Intelligence: Listening In Tongues


September 4, 2010: After nearly a decade of fighting in Afghanistan and the Middle East, the U.S. Army still can't find enough linguists (interpreters to help troops dealing with locals and translators to handle documents and recordings). Even before September 11, 2001, the army was having problems finding enough linguists. During the 1990s, there was a big need for Albanian and Slavic language linguists to support American peacekeeping operations there. Currently, the army is spending over $250 million a year for contract linguists. The big demand now is for those who can speak Pashto and Dari, the two major languages in Afghanistan.

The U.S. military has had some success in finding American troops who speak foreign languages well enough to operate as battlefield translators. This was a major boost for intelligence gathering, since a lot of what you want to know can be found in what the locals are saying. But after five years of effort, there are still problems in identifying troops who can speak specific dialects. The problem is agreeing on how to test for these kinds of skills. It’s complicated, mainly because there are so many dialects in the Arab world, and places like Afghanistan.

The Department of Defense is also trying to find troops who have sufficient cultural knowledge of a foreign area to be certified as expert enough to be militarily useful. Again, the problem has been one of deciding on criteria, and then applying it effectively. This is all a work in progress, although a solution is promised soon. It always is.

Meanwhile, the Department of Defense has created several programs to get more translators. The Foreign Language Proficiency Bonus Program, pays troops a monthly bonus if they speak certain languages. But the monthly bonus is paid only when the language is used. For example, the U.S. Navy will pay French speaking sailors an extra $500 a month if they are involved in a part of the world (like Africa) where French is a common second language. Thus it is a contingent (on having to actually use the skill) bonus. In the past, the bonuses were only paid for those who had passed a proficiency exam, and spoke a language the military had few translators for. In particular, Arabic, Pashto and Farsi (the last two are common in Afghanistan) are still in great demand. But the old system paid the troops that $500 a month whether they were using their language skill or not. Now the top bonus is $1000 a month.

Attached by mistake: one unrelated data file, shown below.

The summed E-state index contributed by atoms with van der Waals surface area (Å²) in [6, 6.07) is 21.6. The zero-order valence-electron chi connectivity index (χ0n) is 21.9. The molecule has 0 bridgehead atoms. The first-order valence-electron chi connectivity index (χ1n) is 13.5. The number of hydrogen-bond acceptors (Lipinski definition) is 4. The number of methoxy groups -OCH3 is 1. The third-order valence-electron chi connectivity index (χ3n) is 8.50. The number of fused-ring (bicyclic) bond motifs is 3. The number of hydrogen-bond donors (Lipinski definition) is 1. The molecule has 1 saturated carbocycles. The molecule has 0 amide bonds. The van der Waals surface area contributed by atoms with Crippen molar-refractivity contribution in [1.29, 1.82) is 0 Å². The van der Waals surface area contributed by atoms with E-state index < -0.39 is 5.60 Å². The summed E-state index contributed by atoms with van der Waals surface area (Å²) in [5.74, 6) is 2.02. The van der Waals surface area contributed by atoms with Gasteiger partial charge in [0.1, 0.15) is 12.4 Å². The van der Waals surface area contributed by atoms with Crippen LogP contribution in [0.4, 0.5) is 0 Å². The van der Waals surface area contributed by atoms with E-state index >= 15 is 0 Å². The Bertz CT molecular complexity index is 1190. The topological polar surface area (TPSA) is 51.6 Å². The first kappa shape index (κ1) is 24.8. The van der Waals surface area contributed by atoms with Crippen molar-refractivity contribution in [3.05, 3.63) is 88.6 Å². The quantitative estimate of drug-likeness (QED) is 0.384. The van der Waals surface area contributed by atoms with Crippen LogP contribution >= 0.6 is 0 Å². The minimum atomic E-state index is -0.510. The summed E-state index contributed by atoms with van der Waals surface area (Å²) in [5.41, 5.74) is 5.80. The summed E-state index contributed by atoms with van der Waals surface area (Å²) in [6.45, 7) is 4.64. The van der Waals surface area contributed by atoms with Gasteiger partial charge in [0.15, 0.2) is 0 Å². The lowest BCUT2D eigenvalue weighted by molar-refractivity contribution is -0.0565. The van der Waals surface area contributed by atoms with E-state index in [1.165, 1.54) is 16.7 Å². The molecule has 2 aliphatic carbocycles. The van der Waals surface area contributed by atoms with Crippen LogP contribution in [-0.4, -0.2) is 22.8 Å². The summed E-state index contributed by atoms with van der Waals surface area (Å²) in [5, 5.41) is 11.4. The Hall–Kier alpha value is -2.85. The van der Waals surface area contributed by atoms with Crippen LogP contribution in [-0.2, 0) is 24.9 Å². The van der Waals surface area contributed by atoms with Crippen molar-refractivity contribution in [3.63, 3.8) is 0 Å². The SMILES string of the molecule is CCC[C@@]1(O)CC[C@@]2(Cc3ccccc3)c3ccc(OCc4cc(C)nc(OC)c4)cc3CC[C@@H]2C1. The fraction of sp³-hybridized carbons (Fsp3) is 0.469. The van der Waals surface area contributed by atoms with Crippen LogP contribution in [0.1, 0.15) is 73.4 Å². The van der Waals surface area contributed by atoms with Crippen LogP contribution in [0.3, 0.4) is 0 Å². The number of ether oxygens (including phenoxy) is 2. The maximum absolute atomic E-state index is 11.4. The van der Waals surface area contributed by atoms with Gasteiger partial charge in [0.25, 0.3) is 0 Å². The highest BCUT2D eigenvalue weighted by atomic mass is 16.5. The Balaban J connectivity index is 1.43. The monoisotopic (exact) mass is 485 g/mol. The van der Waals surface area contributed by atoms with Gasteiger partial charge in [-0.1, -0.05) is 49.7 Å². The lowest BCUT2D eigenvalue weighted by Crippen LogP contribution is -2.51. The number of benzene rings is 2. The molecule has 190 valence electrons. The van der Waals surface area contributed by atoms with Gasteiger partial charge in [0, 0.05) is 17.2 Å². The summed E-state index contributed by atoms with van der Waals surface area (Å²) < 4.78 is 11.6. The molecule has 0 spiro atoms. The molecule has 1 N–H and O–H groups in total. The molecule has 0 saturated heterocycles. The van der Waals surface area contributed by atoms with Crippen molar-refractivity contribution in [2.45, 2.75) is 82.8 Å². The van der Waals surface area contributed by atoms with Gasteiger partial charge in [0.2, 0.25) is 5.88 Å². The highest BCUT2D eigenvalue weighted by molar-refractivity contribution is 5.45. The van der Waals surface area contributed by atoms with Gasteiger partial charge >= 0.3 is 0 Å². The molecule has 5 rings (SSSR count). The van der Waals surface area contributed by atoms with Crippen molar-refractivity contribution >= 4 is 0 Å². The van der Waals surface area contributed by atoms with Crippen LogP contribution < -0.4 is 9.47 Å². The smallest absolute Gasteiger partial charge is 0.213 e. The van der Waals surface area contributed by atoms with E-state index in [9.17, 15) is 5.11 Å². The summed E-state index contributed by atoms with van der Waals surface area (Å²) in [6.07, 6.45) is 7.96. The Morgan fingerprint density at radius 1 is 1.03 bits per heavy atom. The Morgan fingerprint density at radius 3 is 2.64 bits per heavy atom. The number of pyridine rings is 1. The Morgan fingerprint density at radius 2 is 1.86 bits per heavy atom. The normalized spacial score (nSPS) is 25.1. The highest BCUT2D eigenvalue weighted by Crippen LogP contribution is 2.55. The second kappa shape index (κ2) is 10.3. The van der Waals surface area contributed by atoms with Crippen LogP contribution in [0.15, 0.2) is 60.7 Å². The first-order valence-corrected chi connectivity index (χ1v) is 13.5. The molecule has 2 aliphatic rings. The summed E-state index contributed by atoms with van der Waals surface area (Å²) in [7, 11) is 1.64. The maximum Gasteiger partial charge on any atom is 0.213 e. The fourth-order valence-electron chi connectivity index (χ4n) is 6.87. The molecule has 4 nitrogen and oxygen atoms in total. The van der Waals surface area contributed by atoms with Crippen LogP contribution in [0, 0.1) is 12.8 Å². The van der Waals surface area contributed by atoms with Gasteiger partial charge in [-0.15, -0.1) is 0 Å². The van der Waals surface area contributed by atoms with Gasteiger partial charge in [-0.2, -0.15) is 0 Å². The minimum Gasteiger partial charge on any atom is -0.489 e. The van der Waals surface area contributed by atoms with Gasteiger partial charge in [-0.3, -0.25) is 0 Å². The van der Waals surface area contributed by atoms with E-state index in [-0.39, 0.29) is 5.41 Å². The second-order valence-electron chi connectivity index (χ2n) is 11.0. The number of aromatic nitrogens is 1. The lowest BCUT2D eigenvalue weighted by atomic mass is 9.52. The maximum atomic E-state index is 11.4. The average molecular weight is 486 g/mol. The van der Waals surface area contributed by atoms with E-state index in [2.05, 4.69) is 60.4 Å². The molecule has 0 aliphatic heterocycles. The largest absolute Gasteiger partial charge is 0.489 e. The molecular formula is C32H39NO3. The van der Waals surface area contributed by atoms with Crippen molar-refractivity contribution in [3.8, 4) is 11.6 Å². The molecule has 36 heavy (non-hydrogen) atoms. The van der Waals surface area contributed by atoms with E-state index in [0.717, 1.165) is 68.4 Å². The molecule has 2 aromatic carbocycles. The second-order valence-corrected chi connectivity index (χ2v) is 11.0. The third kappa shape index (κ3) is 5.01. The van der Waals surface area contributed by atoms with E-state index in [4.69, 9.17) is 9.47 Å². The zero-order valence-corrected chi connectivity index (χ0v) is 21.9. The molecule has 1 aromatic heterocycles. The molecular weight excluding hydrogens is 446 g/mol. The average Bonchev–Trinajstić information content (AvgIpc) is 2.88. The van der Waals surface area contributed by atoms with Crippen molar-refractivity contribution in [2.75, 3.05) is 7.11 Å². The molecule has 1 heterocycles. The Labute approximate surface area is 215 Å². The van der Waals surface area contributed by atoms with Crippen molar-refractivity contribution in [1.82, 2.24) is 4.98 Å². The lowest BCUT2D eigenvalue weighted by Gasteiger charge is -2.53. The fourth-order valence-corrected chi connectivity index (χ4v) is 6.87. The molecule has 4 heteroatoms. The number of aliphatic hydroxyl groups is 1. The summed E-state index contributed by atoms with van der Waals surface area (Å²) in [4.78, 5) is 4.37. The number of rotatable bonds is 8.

Then there is the LES (Language Enabled Soldier) program, which offers ten months of language training for volunteers. If the student is successful, they qualify for the bonus. Troops also realize that more interpreters make their job a lot easier in places like Iraq and Afghanistan. Now, brigades are going to Iraq and Afghanistan with a hundred or more troops qualified as translators, to one degree or another.

The military has also been actively recruiting recent immigrants who could go through training to improve their skills and teach them how to use those skills for translation in a military situation. This is the EHLS (English for Heritage Language Speakers), which takes native speakers of these languages, living in the U.S., but lack the English language skills to be effective translators. The program involves a government paid, six month (720 hour) intensive course that improves the students English language skills. Those who successfully finish EHLS will be offered translating jobs with the U.S. government, but the students are under no legal obligation to take any of those jobs. However, those who speak one of the needed foreign languages as their native language, and express interest in a government translator job, will be given priority in getting into the EHLS program. The Department of Defense currently has a shortage of translators able to handle Arabic, Persian, Russian, Mandarin Chinese, Pashto, Urdu and Korean. This program has been successful, although the government continues to employ thousands of contract translators.

The U.S. Department of Defense believes it needs 140,000 translators, for over 60 languages. A survey of the entire Department of Defense found that 217,000 people (about eight percent of all active duty reserve and civilian personnel) could speak a foreign language. But it's taken a lot of effort, and new programs, to get the translators for the right languages, to the places where they are needed most. In the meantime, the Department of Defense has found that private firms are more efficient (and expensive) in finding suitable linguists. These contract linguists can earn up to $200,000 a year, compared to $15,000 a year for local hires. The contract linguists often have security clearances (essential for secret documents and situations), and there are never enough of those. While the local hires are cheaper and more abundant, they are not as reliable. There's always the potential for incorrect translation (often because the interpreter simply doesn't like the tribe you are dealing with).





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